Friction techniques tend to be used more in the treatment of chronic conditions (tendonitis) and where unresolved tissue injury has resulted in “barriers” (scar tissue, fibrosis or adhesions) and the techniques are used to aid with tissue healing and function. In chronic cases, one can often find a reduction in tissue mobility and extensibility, along with a reduction in blood supply and often nerve stimulus. Friction techniques aim to break down and remove “barriers” such as tissue adhesions and scar tissue. Such techniques are thought to increase blood supply, mobility, extensibility and nerve stimulus to underlying tissues. Reducing such "barriers" to healing is thought to provide tissues with the best chance of repairing and restoring normal function. Restoring tissues to as near normal function as possible is a crucial goal for therapists concerning reducing pain and restoring mobility. Restoring normal or near normal tissue function also helps reduce compensatory movement patterns, which can result in other problems. There are also other forms of more advanced friction massage techniques, such as Instrument Assisted Soft Tissue Mobilisation (IASTM).
Tapotement techniques have varying physiological effects depending on the speed, duration and level of applied pressure. A suitably qualified therapist can either stimulate the circulatory and nervous system or calm and relax these systems besides having other effects. A combination of light to medium pressure in conjunction with a fast pace and short duration tends to stimulate the body. Tapotement can also be applied slowly, with more force and over a more extended period of time, which tends to produce a soothing and relaxing effect. There are certain lung conditions which respond well to the stimulating tapotement approach such as bronchitis and cystic fibrosis. Such techniques help loosen the mucus, which has a significant effect on the patient. Conditions affecting the nervous system, such as multiple sclerosis and Guillian-Barre syndrome can benefit from nerve stimulation and aid with restoring or maintain muscle tone. Pre-event sports massage tends to use the stimulating effects of tapotement, which as discussed earlier can have a positive psychological impact on the athlete.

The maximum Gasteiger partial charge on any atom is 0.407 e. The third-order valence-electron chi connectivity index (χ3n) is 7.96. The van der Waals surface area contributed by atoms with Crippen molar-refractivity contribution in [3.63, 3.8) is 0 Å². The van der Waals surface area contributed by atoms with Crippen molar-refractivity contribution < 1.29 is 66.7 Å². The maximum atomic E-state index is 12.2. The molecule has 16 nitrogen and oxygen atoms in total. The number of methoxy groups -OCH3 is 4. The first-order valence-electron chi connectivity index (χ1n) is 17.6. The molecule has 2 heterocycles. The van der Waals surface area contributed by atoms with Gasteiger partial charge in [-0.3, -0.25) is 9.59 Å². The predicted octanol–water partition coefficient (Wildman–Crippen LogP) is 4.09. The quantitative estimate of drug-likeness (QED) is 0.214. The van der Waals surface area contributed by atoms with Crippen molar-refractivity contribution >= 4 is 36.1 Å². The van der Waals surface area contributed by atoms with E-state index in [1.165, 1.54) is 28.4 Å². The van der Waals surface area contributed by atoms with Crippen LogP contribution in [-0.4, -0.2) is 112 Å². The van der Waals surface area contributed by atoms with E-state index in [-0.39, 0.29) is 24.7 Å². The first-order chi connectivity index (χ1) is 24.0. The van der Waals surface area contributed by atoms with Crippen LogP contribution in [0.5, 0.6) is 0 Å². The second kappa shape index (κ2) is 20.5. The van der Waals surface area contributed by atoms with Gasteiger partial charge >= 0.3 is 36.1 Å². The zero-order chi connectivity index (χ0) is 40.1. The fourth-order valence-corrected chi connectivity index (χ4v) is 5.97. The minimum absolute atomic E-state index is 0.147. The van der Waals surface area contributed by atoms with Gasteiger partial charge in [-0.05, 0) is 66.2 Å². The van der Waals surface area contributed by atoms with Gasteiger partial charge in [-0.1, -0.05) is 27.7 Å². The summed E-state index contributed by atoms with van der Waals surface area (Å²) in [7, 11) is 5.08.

Chiropractic and Massage Registrations
All of our therapist's hold relevant professional industry registrations and or memberships. Our principal Chiropractor Terry Davis MSMA holds additional memberships and registrations for Massage Therapy with the Complementary & Natural Health Council (CHNC) and the Sports Massage Association (SMA). Unusually, for a Chiropractor, he is also BTEC Level 5 Clinical Sports, and Remedial Massage Therapy qualified and holds numerous other soft-tissue therapy qualifications. Furthermore, he has also taught at Advanced Diploma (Myotherapy / Musculoskeletal Therapy) level in Australia, including theory, practical and advanced Myofascial Release techniques.